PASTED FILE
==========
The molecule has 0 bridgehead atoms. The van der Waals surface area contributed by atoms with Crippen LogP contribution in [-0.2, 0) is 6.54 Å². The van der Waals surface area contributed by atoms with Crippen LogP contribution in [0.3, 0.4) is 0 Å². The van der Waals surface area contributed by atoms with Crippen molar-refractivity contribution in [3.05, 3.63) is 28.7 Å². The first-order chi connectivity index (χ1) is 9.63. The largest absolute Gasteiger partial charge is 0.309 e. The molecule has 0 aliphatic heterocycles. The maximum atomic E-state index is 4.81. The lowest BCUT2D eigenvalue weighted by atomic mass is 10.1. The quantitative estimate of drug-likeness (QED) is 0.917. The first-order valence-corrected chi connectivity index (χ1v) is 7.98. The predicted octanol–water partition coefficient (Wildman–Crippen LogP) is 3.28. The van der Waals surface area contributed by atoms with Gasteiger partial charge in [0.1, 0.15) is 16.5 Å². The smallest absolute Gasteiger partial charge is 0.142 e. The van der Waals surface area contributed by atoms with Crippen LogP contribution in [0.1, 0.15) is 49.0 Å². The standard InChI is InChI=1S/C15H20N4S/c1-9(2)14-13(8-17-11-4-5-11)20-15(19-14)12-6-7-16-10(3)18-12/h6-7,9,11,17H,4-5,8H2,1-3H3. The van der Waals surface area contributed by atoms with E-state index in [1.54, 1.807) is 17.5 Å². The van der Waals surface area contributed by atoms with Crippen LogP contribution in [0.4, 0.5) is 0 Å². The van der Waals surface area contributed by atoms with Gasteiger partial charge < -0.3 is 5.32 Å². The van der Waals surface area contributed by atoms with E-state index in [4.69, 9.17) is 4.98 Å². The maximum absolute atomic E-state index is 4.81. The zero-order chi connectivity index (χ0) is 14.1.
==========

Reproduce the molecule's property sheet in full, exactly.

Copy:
The molecule has 0 bridgehead atoms. The van der Waals surface area contributed by atoms with Crippen LogP contribution in [-0.2, 0) is 6.54 Å². The van der Waals surface area contributed by atoms with Crippen LogP contribution in [0.3, 0.4) is 0 Å². The van der Waals surface area contributed by atoms with Crippen molar-refractivity contribution in [3.05, 3.63) is 28.7 Å². The first-order chi connectivity index (χ1) is 9.63. The largest absolute Gasteiger partial charge is 0.309 e. The molecule has 0 aliphatic heterocycles. The maximum atomic E-state index is 4.81. The lowest BCUT2D eigenvalue weighted by atomic mass is 10.1. The quantitative estimate of drug-likeness (QED) is 0.917. The first-order valence-corrected chi connectivity index (χ1v) is 7.98. The predicted octanol–water partition coefficient (Wildman–Crippen LogP) is 3.28. The van der Waals surface area contributed by atoms with Gasteiger partial charge in [0.1, 0.15) is 16.5 Å². The smallest absolute Gasteiger partial charge is 0.142 e. The van der Waals surface area contributed by atoms with Crippen LogP contribution in [0.1, 0.15) is 49.0 Å². The standard InChI is InChI=1S/C15H20N4S/c1-9(2)14-13(8-17-11-4-5-11)20-15(19-14)12-6-7-16-10(3)18-12/h6-7,9,11,17H,4-5,8H2,1-3H3. The van der Waals surface area contributed by atoms with E-state index in [1.54, 1.807) is 17.5 Å². The van der Waals surface area contributed by atoms with Crippen LogP contribution in [0.4, 0.5) is 0 Å². The van der Waals surface area contributed by atoms with Gasteiger partial charge < -0.3 is 5.32 Å². The van der Waals surface area contributed by atoms with E-state index in [4.69, 9.17) is 4.98 Å². The maximum absolute atomic E-state index is 4.81. The zero-order chi connectivity index (χ0) is 14.1.